(Last Updated on : 03/06/2013)
The five types of Vata
dosha are: prana, udana, samana, apana and vyana. Prana is also known as air of respiration. It also means 'life' which is the first air of the universe and of the body. Although located in the body between the diaphragm and throat, it pervades the region of the heart, chest, face and brain. Prana helps in chewing and swallowing of food and provides immediate nourishment to all vital tissues of the body. The system is being rejuvenated through inhalation, exhalation and timely preservation. The main function of prana is extracting life from the digested food and diffusing it into all of the tissues in the body.
Prana facilitates all movement in and out of the body. It moves in the region of the heart thereby causing it to beat. The food is carried by it through the oesophagus into the stomach. It sustains the heart, arteries, veins, senses, and our intelligence.
If prana cannot function properly life is threatened. It results in respiratory ailments such as bronchitis and asthma, heart ailments and the urge to vomit. Udana is the second type of Vata which means rising of air that flows upward from the navel through the lung and into the throat and nose. It is also recognized as the air of ejection, it provides the vocal powers and clarity of sense perceptions. It preserves the natural forces of the body like the strength of will and capacity for effort.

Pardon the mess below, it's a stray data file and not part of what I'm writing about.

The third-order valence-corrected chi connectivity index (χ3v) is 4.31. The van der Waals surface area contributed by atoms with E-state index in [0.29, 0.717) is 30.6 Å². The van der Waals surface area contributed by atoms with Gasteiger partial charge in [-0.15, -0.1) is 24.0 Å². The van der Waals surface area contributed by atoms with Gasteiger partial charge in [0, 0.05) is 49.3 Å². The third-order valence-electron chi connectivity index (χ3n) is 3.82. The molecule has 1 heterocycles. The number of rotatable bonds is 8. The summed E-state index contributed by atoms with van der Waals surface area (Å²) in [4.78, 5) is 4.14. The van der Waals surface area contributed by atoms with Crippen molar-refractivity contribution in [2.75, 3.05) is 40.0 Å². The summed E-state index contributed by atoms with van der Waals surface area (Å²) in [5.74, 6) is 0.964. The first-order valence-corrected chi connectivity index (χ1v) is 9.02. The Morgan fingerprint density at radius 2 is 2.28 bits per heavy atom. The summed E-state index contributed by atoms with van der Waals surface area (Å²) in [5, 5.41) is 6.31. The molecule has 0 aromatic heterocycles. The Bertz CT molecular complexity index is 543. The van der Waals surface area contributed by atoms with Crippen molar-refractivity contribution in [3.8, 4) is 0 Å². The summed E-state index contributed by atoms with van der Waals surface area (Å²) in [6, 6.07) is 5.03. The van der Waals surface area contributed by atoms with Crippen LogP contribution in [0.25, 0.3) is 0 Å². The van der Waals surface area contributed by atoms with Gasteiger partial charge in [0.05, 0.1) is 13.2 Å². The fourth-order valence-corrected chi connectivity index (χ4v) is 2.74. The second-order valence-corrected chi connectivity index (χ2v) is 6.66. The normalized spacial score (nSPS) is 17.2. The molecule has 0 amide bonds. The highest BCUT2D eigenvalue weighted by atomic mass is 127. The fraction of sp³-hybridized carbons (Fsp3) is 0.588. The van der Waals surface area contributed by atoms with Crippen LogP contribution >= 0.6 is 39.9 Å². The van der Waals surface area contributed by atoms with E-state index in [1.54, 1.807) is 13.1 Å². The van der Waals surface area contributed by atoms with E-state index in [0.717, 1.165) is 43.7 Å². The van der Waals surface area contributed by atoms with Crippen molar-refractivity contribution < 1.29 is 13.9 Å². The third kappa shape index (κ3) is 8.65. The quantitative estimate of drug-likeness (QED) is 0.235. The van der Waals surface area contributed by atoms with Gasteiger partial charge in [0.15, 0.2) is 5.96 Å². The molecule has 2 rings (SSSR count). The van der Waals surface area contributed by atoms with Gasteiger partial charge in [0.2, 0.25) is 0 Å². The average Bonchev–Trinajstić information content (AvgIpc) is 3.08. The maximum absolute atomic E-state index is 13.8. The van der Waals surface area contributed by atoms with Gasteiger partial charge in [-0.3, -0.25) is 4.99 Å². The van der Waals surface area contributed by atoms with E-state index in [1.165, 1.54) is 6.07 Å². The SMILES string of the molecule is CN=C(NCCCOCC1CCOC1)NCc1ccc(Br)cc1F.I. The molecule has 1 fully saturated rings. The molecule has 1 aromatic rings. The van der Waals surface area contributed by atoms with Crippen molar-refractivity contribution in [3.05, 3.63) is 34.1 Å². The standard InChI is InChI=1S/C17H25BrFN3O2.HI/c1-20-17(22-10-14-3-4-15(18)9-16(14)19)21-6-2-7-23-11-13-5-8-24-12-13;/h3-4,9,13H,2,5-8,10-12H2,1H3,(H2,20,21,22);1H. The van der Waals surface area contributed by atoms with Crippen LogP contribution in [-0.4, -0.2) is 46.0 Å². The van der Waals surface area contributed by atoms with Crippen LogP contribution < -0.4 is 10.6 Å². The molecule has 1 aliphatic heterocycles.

Udana keeps track of the number of breaths we use. It also has the capacity to preserve memory, both experiential and cognitive. Harm to udana can result in memory loss, impaired speech, heaviness in the head, deep-seated fears, and a shortened life span.
Samana, the third air of Vata, is located between the diaphragm and navel. It aids the movement of food through the stomach and small intestines by stimulating the production of gastric juices and digestive enzymes. It also helps in the assimilation of nutrients that have been extracted from our food. It is the moving force that transports these nutrients to the various tissue elements and discharges wastes into the colon. When samana is disturbed, it can cause mucus accumulation in the stomach called 'ama', as well as indigestion, poor assimilation and diarrhoea.
Apana is the fourth air of Vata that is located in the colon and the organs of the pelvic region. It is also known as the air of elimination. Its major function is to relieve the body of feces, urine, flatus, semen and menstrual waste. Its down ward pressure maintains the foetus position and the flow of its eventual birth. Apana is the most dominant of the five airs as it is situated in Vata's primary location. Apana maintains the delayed nutrition of prana in the organism. Any harm to apana causes diseases of the bladder, anus, testicles, uterus, menstrual problems and persistent urinary diseases, including diabetes.
Vyana is the final air of the Vata and is located in the heart. It diffuses the energy that is derived from food and breath throughout the entire organism. It is circulatory in nature. It functions in the body's circulation channels like the blood vessels, to transport nutritive juices and blood throughout the body. It also carries sweat from the glands to the skin and is the force behind bodily expressions like yawning and blinking. When there is a malfunctioning in Vyana skin becomes dry and causes other body extremities. Circulation becomes poor.